Lawmakers Tap Energy Funds To Balance Budget

Environmental Supporters Say It Sets A Bad Precedent.

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Environmentalists are giving state legislators a mixed report card for the session that's just ended. They're happy with parts of the state's new energy policy. But a raid on clean energy funds is causing major concern.

In an effort to approve a budget on time last week, state legislators will tap about 25 million dollars, over the next two years, from a conservation fund known as the Green Bank or Clean Energy Finance and Investment Authority. The state hopes to move some revenues from another energy fund, the Regional Greenhouse Gas Initiative to help fill that hole. 
 
William Dornbos directs Environment Northeast. He says Connecticut could potentially lose out on local job creation, reduction in air pollution, and lower energy bills for consumers.  
 
"It puts Connecticut's clean energy and energy and energy efficiency progress, and there has been substantial progress over the last couple of years. It  potentially puts that at risk because these funds were going to be used as investments," he said.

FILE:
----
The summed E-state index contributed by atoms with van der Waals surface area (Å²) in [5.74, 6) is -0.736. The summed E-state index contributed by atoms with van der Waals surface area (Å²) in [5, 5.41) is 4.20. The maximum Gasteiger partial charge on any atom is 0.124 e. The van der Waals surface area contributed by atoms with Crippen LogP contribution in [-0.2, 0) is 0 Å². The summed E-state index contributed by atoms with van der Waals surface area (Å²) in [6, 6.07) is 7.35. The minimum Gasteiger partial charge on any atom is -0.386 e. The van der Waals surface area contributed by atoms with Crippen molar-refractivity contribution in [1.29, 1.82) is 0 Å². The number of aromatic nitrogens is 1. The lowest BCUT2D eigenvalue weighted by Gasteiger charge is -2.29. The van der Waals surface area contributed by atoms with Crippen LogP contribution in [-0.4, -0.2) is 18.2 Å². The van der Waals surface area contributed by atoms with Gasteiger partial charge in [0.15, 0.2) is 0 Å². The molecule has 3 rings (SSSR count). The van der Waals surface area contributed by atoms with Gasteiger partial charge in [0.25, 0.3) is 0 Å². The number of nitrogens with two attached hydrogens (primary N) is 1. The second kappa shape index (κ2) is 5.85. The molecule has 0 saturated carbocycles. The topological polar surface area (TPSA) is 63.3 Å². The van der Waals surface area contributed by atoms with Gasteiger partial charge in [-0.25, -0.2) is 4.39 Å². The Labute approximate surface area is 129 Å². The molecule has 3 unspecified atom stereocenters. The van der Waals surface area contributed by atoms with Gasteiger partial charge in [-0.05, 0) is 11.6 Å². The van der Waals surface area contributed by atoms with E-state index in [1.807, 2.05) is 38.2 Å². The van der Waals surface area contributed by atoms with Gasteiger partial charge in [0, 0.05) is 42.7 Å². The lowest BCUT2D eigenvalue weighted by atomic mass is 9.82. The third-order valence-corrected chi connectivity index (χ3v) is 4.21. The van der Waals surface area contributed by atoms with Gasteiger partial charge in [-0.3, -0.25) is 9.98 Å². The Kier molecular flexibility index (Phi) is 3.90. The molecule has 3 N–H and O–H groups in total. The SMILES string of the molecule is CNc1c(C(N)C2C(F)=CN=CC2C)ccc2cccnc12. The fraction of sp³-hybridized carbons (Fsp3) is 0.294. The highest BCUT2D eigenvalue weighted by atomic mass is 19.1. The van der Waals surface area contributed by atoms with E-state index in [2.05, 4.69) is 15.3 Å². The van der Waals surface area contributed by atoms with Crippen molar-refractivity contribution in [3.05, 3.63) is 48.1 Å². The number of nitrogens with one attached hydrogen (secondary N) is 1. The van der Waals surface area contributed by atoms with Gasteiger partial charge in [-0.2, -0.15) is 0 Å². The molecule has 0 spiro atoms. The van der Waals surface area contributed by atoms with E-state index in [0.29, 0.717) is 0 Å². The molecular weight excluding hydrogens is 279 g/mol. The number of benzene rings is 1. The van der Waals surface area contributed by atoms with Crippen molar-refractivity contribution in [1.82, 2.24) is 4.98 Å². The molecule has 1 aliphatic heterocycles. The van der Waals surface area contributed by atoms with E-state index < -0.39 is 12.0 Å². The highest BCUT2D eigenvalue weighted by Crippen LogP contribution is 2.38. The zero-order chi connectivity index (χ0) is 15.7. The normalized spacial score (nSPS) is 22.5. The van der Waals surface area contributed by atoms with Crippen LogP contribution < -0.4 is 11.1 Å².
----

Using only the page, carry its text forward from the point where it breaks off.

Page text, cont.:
Environmental supporters hope this is a one time move and that it doesn't set a precedent.
 
Lawmakers also passed two energy bills during this legislative session. One bill introduces a comprehensive energy strategy: 
 
"We are pleased with that bill. It doubles the funding for electric energy measures in the state. It also does the same for natural gas efficiency measures," Dornbos said.
 
Environment Northeast has expressed concern about investment in new natural gas lines across the state, which Dornbos says could create a reliance on natural gas well after its needed. 
 
The second bill changes energy renewal standards.